Do read Green's article if you can.  He's an excellent writer, and he beautifully captures the heart of this heroic couple.  And be sure to check out St. Josemaria's homily as well.  He also was a hero, always worth listening to and imitating.

But in all these things we overcome,
because of him that hath loved us.
~Romans 8:37

7th Sunday in Ordinary Time

The Son of man has authority on earth to forgive sins.  ~Mark 2:10

The scribes asserted that only God could forgive sins, yet Jesus not only forgave sins, but showed that he had also another power that belongs to God alone: the power to disclose the secrets of the heart. They, of course, did not reveal what they were thinking.

Scripture says that some of the scribes said within themselves: “This man is talking blasphemy.” And Jesus, aware of their thoughts, said: “Why do you think evil in your hearts?”

Now only God knows the secrets of the heart.

As the prophet says: You alone know the heart, and: God searches the mind and the heart. And so, to prove his divinity and his equality with the Father, Jesus brought their secret thoughts into the open, which they had not dared to do for fear of the crowds.

In doing this, he showed his great compassion. Why do you think evil in your hearts? he said. After all, if anyone had reason for complaint it was the invalid. As though cheated he might well have asked: “Have you come to heal something else then? To put right a different malady? How can I be sure that my sins are forgiven?” In fact, however, he said nothing of the sort, but surrendered himself to the healer’s power.

The scribes, on the other hand, feeling left out and envious, plotted against the good of others. Jesus therefore rebuked them, but with forbearance. He said: “If you do not believe the first proof, and regard it as an empty boast, then see, I offer you another by revealing your secret thoughts; and to this I will add a third.” What is the third to be? The healing of the paralytic.

Jesus did not give a clear manifestation of his power when he first spoke to the paralytic. He did not say: “I forgive you your sins,” but: Your sins are forgiven. When the scribes forced him, however, he showed his power more clearly, that you may know, he said, that the Son of man has power on earth to forgive sins.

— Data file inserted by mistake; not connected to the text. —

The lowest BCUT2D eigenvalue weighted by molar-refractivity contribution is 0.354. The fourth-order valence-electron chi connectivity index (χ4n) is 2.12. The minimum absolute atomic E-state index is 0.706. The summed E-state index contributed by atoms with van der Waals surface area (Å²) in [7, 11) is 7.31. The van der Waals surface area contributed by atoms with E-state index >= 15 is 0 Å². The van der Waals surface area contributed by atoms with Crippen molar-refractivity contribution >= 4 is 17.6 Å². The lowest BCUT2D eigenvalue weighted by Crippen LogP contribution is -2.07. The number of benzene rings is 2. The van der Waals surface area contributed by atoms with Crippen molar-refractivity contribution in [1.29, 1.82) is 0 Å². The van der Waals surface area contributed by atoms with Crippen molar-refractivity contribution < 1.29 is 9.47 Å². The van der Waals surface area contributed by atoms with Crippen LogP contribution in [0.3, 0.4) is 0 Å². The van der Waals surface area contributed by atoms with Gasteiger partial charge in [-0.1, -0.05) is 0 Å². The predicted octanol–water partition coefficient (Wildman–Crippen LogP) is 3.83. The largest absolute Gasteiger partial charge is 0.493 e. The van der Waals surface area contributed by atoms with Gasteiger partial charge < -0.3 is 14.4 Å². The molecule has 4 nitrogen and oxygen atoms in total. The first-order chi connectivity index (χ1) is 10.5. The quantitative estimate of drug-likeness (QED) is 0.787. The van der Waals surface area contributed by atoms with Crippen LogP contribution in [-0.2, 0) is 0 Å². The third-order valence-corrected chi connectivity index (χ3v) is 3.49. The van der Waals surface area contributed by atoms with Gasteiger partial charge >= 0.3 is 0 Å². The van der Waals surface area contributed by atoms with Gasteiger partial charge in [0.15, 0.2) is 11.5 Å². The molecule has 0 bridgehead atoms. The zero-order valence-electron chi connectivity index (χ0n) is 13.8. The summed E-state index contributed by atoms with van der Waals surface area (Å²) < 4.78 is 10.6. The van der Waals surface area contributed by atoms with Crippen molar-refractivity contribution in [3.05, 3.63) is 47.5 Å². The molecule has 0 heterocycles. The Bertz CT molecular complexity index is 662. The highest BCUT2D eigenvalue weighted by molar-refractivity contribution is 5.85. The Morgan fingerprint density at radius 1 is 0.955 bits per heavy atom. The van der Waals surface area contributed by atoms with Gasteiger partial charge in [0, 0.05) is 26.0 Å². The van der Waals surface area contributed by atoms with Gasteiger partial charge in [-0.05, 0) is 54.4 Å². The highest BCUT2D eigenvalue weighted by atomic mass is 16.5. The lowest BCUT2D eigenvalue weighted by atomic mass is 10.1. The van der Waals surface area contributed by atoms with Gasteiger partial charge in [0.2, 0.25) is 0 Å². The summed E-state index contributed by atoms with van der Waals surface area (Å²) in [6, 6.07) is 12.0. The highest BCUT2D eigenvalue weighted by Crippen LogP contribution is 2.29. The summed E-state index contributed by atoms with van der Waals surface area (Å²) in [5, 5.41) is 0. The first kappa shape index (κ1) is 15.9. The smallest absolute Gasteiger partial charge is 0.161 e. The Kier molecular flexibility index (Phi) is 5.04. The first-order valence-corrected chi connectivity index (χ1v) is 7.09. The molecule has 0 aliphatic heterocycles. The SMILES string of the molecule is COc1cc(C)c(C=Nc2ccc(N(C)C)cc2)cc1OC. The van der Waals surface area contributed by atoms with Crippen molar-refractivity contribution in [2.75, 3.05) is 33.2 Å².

Before doing this Jesus asked the scribes: Which is easier to say, “Your sins are forgiven,” or to say, “Pickup your mat and go home?” This was the same as asking: “Which seems easier to you, to heal the body, or to forgive the soul its sins?

Obviously, it is easier to heal the body.

Indeed, as far as the soul is above the body, so far does the forgiveness of sins surpass physical healing. However, since the one is invisible, but the other visible, I grant you as well this lesser, visible miracle as proof of the one which is greater but invisible.”

Thus he showed by his deeds the truth of what John had said of him: that he takes away the sins of the world.

~St. John Chrysostom, c. 347-407

But I have trusted in thy mercy.
My heart shall rejoice in thy salvation:
I will sing to the Lord, who giveth me good things.
~Psalm 12:6

Saturday, February 18, 2012

Living in the Light

The night is passed, and the day is at hand. Let us therefore cast off the works of darkness, and put on the armour of light. ~Romans 13:12

"Open wide the windows of our spirits and fill us full of light; open wide the door of our hearts that we may receive and entertain Thee with all the powers of our adoration."  ~Christina Rossetti